Self-Care For The Political Activist

The subject of self care has come up recently, specifically with regards to political activism. With all that’s happening in the United States since our 45th President has taken the oath, it’s become all too easy to feel overwhelmed. Every day seems to bring new and interesting ways in which the current administration wants to dismantle so many of the environmental, social, and economic successes of the last several decades. We find ourselves in a world of “post-truth politics” and “alternative facts”, with an administration whose relationship with truth is sketchy, at best.

A friend planted the idea of a wellness checklist, so I went looking online to see if I could find anything specific to our current state of affairs. While I found many excellent resources for both physical and mental general health, I didn’t find any material geared towards the mental health of political activists.

What I did find was everything from the simple (take care of your body, do something you enjoy) to the complex (interactive games, multi-page PDF self-assessments), and there were many excellent individual points but none of it was quite enough. So here is my stab at Self-Care for the Political Activist. Please do share this far and wide, because we have a lot of work to do and we can't get it done if we all burn out along the way. 

Decide how and where your resources are best spent. You don’t have to do all the things in order to be an effective (or legitimate) activist. If you have anxiety in large crowds, or when talking on the telephone, then direct your efforts elsewhere. Do what you’re good at, whether it’s marching at an event, contacting representatives, engaging friends and family in discussion, or donating to organizations that support your issues of choice.

Decide which issues are most important to you. Think about what you value the most, and what issues align with those values. Pick the top 5 or so, and focus your time and energy on just those.

Set boundaries on the amount of time you spend each day being an activist. This includes everything from reading the news, contacting representatives, organizing or attending events, and even participating in conversations about politics. Remember that this boundary is an upper limit, not a minimal requirement.

Identify your personal trigger topics. If needed, set additional boundaries when engaging on those topics. If there’s a particular issue that hits too close to home, it’s completely OK to avoid engaging, or limit your engagement, if the stress is too overwhelming.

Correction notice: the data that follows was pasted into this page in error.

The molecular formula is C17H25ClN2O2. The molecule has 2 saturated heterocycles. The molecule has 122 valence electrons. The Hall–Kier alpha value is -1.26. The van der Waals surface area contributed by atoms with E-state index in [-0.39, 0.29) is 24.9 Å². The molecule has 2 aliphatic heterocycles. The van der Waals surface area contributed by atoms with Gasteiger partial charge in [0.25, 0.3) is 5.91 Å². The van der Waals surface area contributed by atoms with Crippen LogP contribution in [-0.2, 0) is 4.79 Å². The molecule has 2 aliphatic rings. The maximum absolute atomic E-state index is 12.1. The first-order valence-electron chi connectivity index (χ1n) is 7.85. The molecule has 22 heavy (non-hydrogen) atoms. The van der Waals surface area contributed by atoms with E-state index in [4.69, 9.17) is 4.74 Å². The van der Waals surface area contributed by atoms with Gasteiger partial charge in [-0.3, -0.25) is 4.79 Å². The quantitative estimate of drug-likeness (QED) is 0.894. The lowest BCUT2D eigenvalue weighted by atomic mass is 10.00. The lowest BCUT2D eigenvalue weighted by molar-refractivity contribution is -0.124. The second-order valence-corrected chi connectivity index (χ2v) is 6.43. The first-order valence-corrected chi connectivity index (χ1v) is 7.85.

Disengage when you’re feeling overwhelmed, exhausted, or hopeless. It is completely OK to take a break, regardless of how near or far you are from your activism boundary that day. Remember that the fate of the country is not resting on your shoulders alone. While you rest someone else is still out there working, and when you’re ready to engage again you’ll be shouldering the burden for someone else who needs a break.

Do something nice for yourself after feats of activism. It can be draining to engage politically, so make sure you take time to recharge. Cuddle with a loved one or pet, watch your favorite movie, get a massage, take a walk along the beach, just do what makes you feel good.

Find or create a support network. There are thousands of groups popping up around the country, where people are gathering to share information, rally for a cause, or create a safe space for like-minded people. If you’re uncomfortable getting together with strangers, find a group online, or get together over tea with some friends.  (See the end of this post for resources.)

Check-in with yourself regularly. Are your boundaries set in a good place, or do they need adjustment? Are you doing too much, or do you feel you’re not doing enough? What needs to change, if anything? Daily journaling can be one way to help with these check-ins.

Look for the positive, and pass it along. Don’t just immerse yourself in news of what’s going wrong, but make time to look for what’s going right, and then share that with others. Whether it’s a news article on a court battle that went the way you wanted it to, or a representative taking a stand, or the media standing up for truth above political affiliations. Spread the love, because you’re not going to be the only one who needs to hear some good news.

Make sure you’re taking care of your daily physical and emotional needs. Use the resources at the end of this post to help you take care of all of your needs, because at the end of the day, if we haven’t done basic self-care then we won’t have the personal resources necessary to be effective, engaged activists.


Find others in your area:

Women's March Huddles

Indivisible Groups


More ways to get involved:

8 Ways To Meaningfully Support Social Justice Movements

How To Start an Activist Group

How To Become an Activist


General Self-Care:

Self-care Checklist

How To Do Great Things: A Self-Care Checklist

Self-Care Checklist

You Feel Like Shit: An Interactive Self-Care Guide

Comprehensive Wellness Worksheet

Internet Self Care